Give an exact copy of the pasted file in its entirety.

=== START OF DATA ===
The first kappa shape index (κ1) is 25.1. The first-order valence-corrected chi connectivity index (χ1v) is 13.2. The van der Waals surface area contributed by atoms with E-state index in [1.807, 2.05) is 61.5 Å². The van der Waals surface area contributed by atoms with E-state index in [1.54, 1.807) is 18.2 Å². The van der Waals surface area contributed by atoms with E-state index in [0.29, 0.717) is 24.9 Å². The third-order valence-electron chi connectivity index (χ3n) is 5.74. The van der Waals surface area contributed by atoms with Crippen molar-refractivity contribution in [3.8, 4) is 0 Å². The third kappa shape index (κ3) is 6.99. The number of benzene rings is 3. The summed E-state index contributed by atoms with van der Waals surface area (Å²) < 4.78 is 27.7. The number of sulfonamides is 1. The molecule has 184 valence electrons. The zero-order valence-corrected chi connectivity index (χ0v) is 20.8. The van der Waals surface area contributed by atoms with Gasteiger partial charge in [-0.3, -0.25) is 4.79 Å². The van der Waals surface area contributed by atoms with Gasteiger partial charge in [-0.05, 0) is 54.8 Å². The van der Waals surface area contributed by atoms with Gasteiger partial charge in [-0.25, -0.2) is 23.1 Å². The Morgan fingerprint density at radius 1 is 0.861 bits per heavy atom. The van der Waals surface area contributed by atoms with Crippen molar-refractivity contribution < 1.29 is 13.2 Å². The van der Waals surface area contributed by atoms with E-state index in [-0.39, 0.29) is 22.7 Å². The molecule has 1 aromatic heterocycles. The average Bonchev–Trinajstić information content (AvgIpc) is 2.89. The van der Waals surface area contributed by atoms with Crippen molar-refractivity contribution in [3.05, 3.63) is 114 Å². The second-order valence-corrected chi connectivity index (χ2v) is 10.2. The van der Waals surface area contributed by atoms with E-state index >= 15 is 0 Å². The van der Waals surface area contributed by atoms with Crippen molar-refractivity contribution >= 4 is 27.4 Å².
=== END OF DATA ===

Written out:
The first kappa shape index (κ1) is 25.1. The first-order valence-corrected chi connectivity index (χ1v) is 13.2. The van der Waals surface area contributed by atoms with E-state index in [1.807, 2.05) is 61.5 Å². The van der Waals surface area contributed by atoms with E-state index in [1.54, 1.807) is 18.2 Å². The van der Waals surface area contributed by atoms with E-state index in [0.29, 0.717) is 24.9 Å². The third-order valence-electron chi connectivity index (χ3n) is 5.74. The van der Waals surface area contributed by atoms with Crippen molar-refractivity contribution in [3.8, 4) is 0 Å². The third kappa shape index (κ3) is 6.99. The number of benzene rings is 3. The summed E-state index contributed by atoms with van der Waals surface area (Å²) < 4.78 is 27.7. The number of sulfonamides is 1. The molecule has 184 valence electrons. The zero-order valence-corrected chi connectivity index (χ0v) is 20.8. The van der Waals surface area contributed by atoms with Gasteiger partial charge in [-0.3, -0.25) is 4.79 Å². The van der Waals surface area contributed by atoms with Gasteiger partial charge in [-0.05, 0) is 54.8 Å². The van der Waals surface area contributed by atoms with Gasteiger partial charge in [-0.25, -0.2) is 23.1 Å². The Morgan fingerprint density at radius 1 is 0.861 bits per heavy atom. The van der Waals surface area contributed by atoms with Crippen molar-refractivity contribution < 1.29 is 13.2 Å². The van der Waals surface area contributed by atoms with E-state index in [-0.39, 0.29) is 22.7 Å². The molecule has 1 aromatic heterocycles. The average Bonchev–Trinajstić information content (AvgIpc) is 2.89. The van der Waals surface area contributed by atoms with Crippen molar-refractivity contribution in [3.05, 3.63) is 114 Å². The second-order valence-corrected chi connectivity index (χ2v) is 10.2. The van der Waals surface area contributed by atoms with E-state index >= 15 is 0 Å². The van der Waals surface area contributed by atoms with Crippen molar-refractivity contribution >= 4 is 27.4 Å².